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What you need to know to write like a Roman emperor

Jamie Ryder

stoicathenaeum.com | Philosophy-led content marketing | eCommerce, hospitality and mental health writer

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Nailing a client’s tone of voice is a big part of copywriting. It’s shaping a brand message, defining the values of what a business stands for, sharing relatable language and stories that connect to a specific audience. When creating brand tone of voice, it’s helpful to look at people who we’re still talking about today and one of those people is the Roman Emperor Marcus Aurelius.

A Stoic philosopher, Marcus Aurelius is famous for writing The Meditations, a journal of his private thoughts that was never intended for publication. It’s through The Meditations that we see Marcus’ (Yes, we’re on a first name basis) tone of voice and the ‘how’ of why his words still resonate after 2000 years.

Let’s break down Marcus’ philosophical brand tone of voice of across tone, cadence and language to see what writing tips we can glean:

The tone of a Roman emperor

In content marketing and writing, tone is the attitude that a writer brings to the text. It’s the shape of a message that transcends the words, revealing context and intention.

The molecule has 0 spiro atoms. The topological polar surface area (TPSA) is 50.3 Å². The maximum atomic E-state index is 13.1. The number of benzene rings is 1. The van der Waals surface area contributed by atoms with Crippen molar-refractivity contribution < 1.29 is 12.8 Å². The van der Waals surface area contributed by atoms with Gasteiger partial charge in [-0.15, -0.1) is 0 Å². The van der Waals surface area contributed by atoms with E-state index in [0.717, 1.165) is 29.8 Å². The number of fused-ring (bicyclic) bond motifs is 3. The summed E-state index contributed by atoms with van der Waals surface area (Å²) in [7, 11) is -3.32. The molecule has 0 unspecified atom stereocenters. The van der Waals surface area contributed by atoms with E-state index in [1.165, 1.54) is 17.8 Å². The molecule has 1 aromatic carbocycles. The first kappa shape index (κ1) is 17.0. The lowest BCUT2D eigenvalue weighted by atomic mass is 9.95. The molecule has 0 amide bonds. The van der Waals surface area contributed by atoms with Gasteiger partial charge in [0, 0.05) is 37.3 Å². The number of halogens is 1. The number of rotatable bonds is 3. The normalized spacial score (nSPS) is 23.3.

For example, if your partner sent you a text message that said ‘we need to talk’ you may feel worried. If the sentence was rephrased to ‘got a minute to chat?’ you may feel less anxious because the words have been interpreted in a different way. That’s the tone at work.

In Marcus’ case, he writes about heavy themes in The Meditations. This includes death, sickness, fame and war. With such heady subject matter, it’s tempting to see Marcus’ tone as dour and serious, as this passage on death records:

“How rapidly everything vanishes, physical bodies lost in the universe and the memory of them lost in eternity! Look at the nature of every object we perceive, especially those that entice us with the prospect of pleasure, frighten us with the prospect of pain, or are celebrated by humans in their vanity! How worthless, vile, sordid and short-lived things are, just corpses!”